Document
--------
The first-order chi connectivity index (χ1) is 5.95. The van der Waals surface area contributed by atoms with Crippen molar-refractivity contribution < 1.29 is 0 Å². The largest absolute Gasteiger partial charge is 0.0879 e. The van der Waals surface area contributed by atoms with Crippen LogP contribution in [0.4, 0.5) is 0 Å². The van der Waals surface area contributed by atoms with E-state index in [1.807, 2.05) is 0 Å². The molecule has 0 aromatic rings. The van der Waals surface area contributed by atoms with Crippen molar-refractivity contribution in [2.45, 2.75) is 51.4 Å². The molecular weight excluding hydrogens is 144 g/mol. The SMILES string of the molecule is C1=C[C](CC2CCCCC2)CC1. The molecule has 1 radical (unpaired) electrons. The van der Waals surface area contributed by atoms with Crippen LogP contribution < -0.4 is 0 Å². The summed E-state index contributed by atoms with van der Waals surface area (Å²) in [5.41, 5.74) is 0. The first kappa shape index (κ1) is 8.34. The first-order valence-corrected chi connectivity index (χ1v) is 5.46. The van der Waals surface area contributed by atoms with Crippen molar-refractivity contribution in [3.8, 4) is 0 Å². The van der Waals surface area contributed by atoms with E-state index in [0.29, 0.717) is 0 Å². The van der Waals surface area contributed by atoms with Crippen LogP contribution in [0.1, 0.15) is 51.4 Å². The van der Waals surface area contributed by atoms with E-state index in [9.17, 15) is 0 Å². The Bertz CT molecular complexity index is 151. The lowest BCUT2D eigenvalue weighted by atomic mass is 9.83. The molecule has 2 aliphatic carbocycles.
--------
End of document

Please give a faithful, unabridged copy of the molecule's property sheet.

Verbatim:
The first-order chi connectivity index (χ1) is 5.95. The van der Waals surface area contributed by atoms with Crippen molar-refractivity contribution < 1.29 is 0 Å². The largest absolute Gasteiger partial charge is 0.0879 e. The van der Waals surface area contributed by atoms with Crippen LogP contribution in [0.4, 0.5) is 0 Å². The van der Waals surface area contributed by atoms with E-state index in [1.807, 2.05) is 0 Å². The molecule has 0 aromatic rings. The van der Waals surface area contributed by atoms with Crippen molar-refractivity contribution in [2.45, 2.75) is 51.4 Å². The molecular weight excluding hydrogens is 144 g/mol. The SMILES string of the molecule is C1=C[C](CC2CCCCC2)CC1. The molecule has 1 radical (unpaired) electrons. The van der Waals surface area contributed by atoms with Crippen LogP contribution < -0.4 is 0 Å². The summed E-state index contributed by atoms with van der Waals surface area (Å²) in [5.41, 5.74) is 0. The first kappa shape index (κ1) is 8.34. The first-order valence-corrected chi connectivity index (χ1v) is 5.46. The van der Waals surface area contributed by atoms with Crippen molar-refractivity contribution in [3.8, 4) is 0 Å². The van der Waals surface area contributed by atoms with E-state index in [0.29, 0.717) is 0 Å². The van der Waals surface area contributed by atoms with Crippen LogP contribution in [0.1, 0.15) is 51.4 Å². The van der Waals surface area contributed by atoms with E-state index in [9.17, 15) is 0 Å². The Bertz CT molecular complexity index is 151. The lowest BCUT2D eigenvalue weighted by atomic mass is 9.83. The molecule has 2 aliphatic carbocycles.